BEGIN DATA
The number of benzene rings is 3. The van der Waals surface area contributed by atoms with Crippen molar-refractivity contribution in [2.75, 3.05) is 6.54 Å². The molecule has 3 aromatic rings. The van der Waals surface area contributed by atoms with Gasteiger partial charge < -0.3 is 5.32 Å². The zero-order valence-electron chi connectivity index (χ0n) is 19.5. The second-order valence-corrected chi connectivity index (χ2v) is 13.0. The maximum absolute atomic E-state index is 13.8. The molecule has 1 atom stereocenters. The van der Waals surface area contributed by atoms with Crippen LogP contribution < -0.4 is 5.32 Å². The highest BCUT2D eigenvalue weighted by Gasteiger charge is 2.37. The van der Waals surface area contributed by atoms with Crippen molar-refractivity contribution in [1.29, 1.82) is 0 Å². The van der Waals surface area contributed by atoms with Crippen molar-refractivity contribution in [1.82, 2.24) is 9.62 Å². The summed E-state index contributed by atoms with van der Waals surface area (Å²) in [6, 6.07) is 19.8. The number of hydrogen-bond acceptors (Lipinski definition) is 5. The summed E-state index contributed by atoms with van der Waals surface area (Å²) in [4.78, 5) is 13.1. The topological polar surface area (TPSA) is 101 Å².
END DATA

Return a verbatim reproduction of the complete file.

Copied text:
The number of benzene rings is 3. The van der Waals surface area contributed by atoms with Crippen molar-refractivity contribution in [2.75, 3.05) is 6.54 Å². The molecule has 3 aromatic rings. The van der Waals surface area contributed by atoms with Gasteiger partial charge < -0.3 is 5.32 Å². The zero-order valence-electron chi connectivity index (χ0n) is 19.5. The second-order valence-corrected chi connectivity index (χ2v) is 13.0. The maximum absolute atomic E-state index is 13.8. The molecule has 1 atom stereocenters. The van der Waals surface area contributed by atoms with Crippen LogP contribution < -0.4 is 5.32 Å². The highest BCUT2D eigenvalue weighted by Gasteiger charge is 2.37. The van der Waals surface area contributed by atoms with Crippen molar-refractivity contribution in [1.29, 1.82) is 0 Å². The van der Waals surface area contributed by atoms with Crippen molar-refractivity contribution in [1.82, 2.24) is 9.62 Å². The summed E-state index contributed by atoms with van der Waals surface area (Å²) in [6, 6.07) is 19.8. The number of hydrogen-bond acceptors (Lipinski definition) is 5. The summed E-state index contributed by atoms with van der Waals surface area (Å²) in [4.78, 5) is 13.1. The topological polar surface area (TPSA) is 101 Å².